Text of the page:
It's difficult to determine an exact line that can be drawn between discrete symbolism and ostentatious declaration, and I imagine this is an attempt to do just that. It doesn't matter where the line is drawn, there will always be those that seek to bend it to their own preference.
The whole concept of religious symbolism, whether as magic underwear, crucifix or niqab, is one that raises emotional objection, as it emphasises the tribal attitudes that generate negative competitive responses.
It might be more straightforward to set guidelines based on facial recognition ability along with practical (non-dangling) restrictions if that's what they are trying to achieve. When France banned the facial veils, it was thought that there would be a huge backlash from the Muslim contingent and yet there appear not to have been any significant repercussions.
If you are an angry person, you will find something to be angry about. Clothing and decorative symbolism are an easy target as they are so evidently visible, but take those away, and there will be some other target found, because anger needs a target to manifest itself.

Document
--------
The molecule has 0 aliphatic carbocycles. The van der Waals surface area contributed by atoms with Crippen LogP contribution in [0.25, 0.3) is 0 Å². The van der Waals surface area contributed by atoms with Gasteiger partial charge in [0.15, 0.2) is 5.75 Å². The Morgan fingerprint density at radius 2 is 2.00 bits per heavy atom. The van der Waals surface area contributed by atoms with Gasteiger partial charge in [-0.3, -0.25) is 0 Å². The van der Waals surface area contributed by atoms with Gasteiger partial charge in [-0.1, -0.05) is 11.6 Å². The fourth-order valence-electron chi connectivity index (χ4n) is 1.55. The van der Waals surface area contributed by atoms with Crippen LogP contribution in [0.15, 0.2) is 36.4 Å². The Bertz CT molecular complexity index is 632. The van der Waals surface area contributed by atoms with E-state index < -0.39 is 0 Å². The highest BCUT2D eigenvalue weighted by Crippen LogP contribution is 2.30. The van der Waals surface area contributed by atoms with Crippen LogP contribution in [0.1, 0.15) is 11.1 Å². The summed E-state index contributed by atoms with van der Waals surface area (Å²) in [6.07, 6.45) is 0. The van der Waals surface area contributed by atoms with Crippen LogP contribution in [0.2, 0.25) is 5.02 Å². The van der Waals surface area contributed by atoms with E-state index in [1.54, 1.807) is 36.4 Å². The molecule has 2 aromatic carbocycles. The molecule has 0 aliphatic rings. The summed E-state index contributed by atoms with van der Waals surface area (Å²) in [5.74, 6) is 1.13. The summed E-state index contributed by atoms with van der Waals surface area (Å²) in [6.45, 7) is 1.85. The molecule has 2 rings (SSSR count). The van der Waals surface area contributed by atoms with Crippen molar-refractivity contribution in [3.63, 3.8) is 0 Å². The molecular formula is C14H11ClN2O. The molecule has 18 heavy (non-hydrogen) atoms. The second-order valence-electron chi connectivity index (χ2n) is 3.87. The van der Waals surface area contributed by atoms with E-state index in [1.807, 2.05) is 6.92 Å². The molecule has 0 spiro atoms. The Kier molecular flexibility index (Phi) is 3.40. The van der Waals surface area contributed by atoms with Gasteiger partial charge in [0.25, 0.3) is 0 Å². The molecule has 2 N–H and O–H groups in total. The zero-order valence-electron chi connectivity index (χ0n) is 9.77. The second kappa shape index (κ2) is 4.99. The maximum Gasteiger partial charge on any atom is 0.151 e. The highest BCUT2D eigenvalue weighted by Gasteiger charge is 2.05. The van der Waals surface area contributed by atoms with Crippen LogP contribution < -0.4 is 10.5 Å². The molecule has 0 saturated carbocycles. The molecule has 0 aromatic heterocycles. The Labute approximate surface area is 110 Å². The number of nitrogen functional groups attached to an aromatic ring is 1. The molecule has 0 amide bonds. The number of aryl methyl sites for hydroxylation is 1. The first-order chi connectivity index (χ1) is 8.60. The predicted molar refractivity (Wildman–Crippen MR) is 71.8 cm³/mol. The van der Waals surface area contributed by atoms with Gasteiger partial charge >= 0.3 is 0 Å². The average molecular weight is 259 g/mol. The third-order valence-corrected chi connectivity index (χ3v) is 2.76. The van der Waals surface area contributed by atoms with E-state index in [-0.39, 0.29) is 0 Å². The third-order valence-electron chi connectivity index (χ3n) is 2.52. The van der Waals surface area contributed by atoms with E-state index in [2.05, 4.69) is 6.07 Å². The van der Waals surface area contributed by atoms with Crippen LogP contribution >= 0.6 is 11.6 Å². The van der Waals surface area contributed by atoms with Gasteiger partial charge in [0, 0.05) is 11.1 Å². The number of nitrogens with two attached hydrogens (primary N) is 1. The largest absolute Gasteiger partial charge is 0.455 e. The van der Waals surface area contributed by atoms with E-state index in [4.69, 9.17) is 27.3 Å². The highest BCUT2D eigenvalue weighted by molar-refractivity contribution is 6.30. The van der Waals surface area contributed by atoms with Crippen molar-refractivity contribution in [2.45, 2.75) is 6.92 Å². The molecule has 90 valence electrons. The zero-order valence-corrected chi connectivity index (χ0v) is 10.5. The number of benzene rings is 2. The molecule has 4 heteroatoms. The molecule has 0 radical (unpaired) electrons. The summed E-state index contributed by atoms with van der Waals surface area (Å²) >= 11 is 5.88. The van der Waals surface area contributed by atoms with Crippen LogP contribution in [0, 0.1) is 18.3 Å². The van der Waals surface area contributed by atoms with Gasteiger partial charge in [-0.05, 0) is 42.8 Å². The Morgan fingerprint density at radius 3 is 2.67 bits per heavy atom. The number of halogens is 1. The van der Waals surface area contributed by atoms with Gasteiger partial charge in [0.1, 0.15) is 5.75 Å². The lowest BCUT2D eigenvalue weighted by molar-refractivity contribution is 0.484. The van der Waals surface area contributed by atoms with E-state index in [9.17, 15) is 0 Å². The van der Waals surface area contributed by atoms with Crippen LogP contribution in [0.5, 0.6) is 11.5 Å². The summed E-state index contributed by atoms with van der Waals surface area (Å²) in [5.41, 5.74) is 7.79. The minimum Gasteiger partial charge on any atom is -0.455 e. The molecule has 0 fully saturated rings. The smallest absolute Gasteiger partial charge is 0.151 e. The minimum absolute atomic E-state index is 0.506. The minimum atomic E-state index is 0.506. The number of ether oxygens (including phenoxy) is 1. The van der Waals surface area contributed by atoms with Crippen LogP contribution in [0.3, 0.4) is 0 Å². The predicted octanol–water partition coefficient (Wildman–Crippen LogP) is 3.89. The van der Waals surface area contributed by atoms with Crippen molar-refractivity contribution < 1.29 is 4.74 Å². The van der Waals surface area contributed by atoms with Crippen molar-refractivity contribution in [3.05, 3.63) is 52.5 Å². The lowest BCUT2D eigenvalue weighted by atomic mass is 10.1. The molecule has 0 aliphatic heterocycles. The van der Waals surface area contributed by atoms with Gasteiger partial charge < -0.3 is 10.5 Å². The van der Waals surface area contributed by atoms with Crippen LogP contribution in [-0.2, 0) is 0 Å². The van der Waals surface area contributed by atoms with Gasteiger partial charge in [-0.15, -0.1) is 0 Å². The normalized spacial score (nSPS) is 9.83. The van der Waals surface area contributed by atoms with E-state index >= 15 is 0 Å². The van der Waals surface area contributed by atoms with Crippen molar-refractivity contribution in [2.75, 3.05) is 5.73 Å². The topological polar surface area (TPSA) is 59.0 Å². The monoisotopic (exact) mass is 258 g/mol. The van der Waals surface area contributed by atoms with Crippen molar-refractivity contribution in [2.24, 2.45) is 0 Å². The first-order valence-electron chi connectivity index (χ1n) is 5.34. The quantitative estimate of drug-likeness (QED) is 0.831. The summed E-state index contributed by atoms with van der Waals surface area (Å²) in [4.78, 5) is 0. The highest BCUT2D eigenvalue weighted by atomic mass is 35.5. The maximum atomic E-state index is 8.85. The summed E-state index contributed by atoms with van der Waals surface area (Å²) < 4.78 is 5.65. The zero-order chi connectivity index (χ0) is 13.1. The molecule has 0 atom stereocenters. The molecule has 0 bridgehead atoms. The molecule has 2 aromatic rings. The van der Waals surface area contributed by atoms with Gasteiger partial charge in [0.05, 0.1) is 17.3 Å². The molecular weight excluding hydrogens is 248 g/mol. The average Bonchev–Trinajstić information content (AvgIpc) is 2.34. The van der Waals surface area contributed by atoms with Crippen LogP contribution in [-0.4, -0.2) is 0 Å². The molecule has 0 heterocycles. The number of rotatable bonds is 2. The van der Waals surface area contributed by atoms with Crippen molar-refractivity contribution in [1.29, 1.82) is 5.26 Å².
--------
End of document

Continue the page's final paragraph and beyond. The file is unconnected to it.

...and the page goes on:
Add the top three to the bottom three and I'm on board.
Looks like they're just trying to limit you to small, tasteful religious symbols. So -- noodle in your lapel, okay. Colander on your head, not okay.
If clothing or jewelry doesn't interfere with identification of an individual I don't understand the objection. The use of religious symbolism is more an annoyance for me personally. But if wearing a burka prevents me as a security officer from making positive ID then we have a problem.